Gospel: Mark 7:1 The Pharisees and some of the teachers of the law who had come from Jerusalem gathered around Jesus and 2 saw some of his disciples eating food with hands that were "unclean," that is, unwashed. 3 (The Pharisees and all the Jews do not eat unless they give their hands a ceremonial washing, holding to the tradition of the elders. 4 When they come from the marketplace they do not eat unless they wash. And they observe many other traditions, such as the washing of cups, pitchers and kettles.) 5 So the Pharisees and teachers of the law asked Jesus, "Why don't your disciples live according to the tradition of the elders instead of eating their food with 'unclean' hands?" 6 He replied, "Isaiah was right when he prophesied about you hypocrites; as it is written: "'These people honor me with their lips, but their hearts are far from me. 7 They worship me in vain; their teachings are but rules taught by men.' 8 You have let go of the commands of God and are holding on to the traditions of men." … 14 Again Jesus called the crowd to him and said, "Listen to me, everyone, and understand this. 15 Nothing outside a man can make him 'unclean' by going into him. Rather, it is what comes out of a man that makes him 'unclean.'" … 21 For from within, out of men's hearts, come evil thoughts, sexual immorality, theft, murder, adultery, 22 greed, malice, deceit, lewdness, envy, slander, arrogance and folly. 23 All these evils come from inside and make a man 'unclean.'"
5. How did the Pharisees add to God’s law?
6. Why did Jesus call them “hypocrites”?
7. The Pharisees were afraid of becoming unclean because of contact with Gentiles in the marketplace. How does a man become truly unclean, according to Jesus?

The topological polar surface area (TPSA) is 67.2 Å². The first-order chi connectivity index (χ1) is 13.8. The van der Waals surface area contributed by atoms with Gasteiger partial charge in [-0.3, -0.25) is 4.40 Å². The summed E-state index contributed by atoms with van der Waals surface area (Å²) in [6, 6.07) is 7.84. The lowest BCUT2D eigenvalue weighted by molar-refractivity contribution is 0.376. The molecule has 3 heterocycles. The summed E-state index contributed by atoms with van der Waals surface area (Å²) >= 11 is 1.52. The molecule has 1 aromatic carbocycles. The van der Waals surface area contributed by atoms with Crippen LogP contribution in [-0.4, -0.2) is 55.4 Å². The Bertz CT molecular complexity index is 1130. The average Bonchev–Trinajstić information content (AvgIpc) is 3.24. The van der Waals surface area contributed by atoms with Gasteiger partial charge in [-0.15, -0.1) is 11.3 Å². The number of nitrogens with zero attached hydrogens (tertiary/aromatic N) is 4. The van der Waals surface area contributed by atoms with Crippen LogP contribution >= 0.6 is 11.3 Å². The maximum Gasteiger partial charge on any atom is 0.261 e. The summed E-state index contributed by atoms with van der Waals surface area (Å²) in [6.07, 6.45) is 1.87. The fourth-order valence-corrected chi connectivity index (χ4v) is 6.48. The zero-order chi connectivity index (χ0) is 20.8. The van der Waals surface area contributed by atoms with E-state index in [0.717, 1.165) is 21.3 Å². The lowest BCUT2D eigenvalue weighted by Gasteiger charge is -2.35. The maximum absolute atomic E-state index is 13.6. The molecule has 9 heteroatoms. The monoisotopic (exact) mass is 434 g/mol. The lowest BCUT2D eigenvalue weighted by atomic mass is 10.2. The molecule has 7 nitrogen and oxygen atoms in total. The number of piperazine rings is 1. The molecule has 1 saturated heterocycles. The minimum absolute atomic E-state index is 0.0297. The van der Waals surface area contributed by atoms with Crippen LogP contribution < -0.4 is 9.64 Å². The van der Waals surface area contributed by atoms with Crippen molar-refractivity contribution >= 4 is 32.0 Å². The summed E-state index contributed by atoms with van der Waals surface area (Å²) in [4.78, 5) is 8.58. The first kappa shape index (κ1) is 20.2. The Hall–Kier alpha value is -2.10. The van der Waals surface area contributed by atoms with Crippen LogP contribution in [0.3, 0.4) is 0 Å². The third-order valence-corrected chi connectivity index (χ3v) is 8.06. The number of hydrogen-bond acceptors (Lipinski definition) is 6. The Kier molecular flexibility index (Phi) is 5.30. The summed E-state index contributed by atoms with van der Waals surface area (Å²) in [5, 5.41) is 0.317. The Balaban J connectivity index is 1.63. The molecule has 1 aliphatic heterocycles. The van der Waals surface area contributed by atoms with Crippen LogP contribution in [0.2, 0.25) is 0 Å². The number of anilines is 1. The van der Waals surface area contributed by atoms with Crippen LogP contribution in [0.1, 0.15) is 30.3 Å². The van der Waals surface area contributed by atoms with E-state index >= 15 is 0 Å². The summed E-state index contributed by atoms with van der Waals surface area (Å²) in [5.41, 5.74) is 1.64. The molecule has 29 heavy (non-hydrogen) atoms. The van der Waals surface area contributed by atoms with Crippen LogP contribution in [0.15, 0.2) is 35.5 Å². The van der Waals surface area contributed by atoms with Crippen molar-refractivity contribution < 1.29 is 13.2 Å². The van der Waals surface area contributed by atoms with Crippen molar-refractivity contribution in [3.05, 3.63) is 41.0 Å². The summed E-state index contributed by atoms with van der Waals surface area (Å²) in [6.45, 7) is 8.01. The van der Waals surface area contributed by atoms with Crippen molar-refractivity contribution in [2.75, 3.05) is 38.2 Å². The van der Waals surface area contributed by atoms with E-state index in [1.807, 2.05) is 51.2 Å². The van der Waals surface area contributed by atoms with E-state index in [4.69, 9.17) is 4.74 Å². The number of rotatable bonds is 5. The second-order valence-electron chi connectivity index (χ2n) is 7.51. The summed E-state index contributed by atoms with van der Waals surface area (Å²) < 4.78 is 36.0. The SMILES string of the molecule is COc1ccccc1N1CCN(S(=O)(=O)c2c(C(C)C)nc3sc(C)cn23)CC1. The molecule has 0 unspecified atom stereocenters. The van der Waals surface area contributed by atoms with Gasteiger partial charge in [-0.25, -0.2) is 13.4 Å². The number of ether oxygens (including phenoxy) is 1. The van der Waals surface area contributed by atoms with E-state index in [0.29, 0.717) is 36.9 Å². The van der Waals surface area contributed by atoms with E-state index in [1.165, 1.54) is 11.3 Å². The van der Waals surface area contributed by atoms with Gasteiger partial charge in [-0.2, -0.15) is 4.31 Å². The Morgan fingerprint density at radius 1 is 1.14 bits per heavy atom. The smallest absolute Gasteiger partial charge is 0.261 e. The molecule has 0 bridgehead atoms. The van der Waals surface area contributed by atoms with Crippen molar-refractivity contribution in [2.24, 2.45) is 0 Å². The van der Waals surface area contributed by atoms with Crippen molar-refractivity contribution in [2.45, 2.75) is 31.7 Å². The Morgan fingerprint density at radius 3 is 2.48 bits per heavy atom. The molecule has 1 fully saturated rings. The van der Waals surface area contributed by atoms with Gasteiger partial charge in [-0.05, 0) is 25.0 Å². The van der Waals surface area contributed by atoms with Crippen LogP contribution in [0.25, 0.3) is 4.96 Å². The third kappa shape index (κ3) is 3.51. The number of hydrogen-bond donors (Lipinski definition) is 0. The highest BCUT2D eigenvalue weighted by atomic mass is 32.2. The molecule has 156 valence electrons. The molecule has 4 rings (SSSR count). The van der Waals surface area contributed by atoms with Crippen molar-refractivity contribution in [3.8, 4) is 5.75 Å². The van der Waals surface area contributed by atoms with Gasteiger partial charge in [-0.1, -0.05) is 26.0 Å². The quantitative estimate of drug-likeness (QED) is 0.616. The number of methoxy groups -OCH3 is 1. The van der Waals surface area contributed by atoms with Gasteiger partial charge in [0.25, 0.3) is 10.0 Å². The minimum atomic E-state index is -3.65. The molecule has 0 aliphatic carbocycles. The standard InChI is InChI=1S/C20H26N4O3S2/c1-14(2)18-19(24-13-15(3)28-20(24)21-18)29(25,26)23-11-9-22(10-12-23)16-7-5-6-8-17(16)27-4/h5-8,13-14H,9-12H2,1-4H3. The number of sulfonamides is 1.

1. At Mt. Sinai God had given his chosen people promises and decrees that were perfect in every respect – even though many of the laws would only bind God’s people until the Messiah came. Adding or subtracting to perfection would dishonor God and his grace. Obeying these commands would show
Israel’s faithfulness to God and
attract the attention of their heathen neighbors.
2. God’s laws and decrees originated with the righteous and holy God and pointed people back to him, not to selfishness. A) God’s moral law demands perfect love for God and fellow man. B) His ceremonial laws pointed ahead to the world’s only Savior. C) Israel’s civil laws demanded fair punishment for wrong doers. No other nations’ laws compared, and no other nation had received their laws when their God had come near them to rescue them from slavery and to adopt them as his people by a holy covenant.
3. James highlights God’s Word, through which God gave us new birth – the word which God planted in us to save us.
4. God’s perfect law gives freedom, James says. Instead of being slaves to our own pride, to all our dirty desires and to people-pleasing, we are free.
5. The Pharisees added to God’s law by elevating hand-washing to a religious ceremony that they claimed made them better before God than those who did not wash (literally, “baptize”) their hands.
6. Jesus called such men hypocrites (literally, “actors”) because they were always finding fault with other people but never with themselves and pretended to love and worship God when they really intended to make themselves appear holier than others.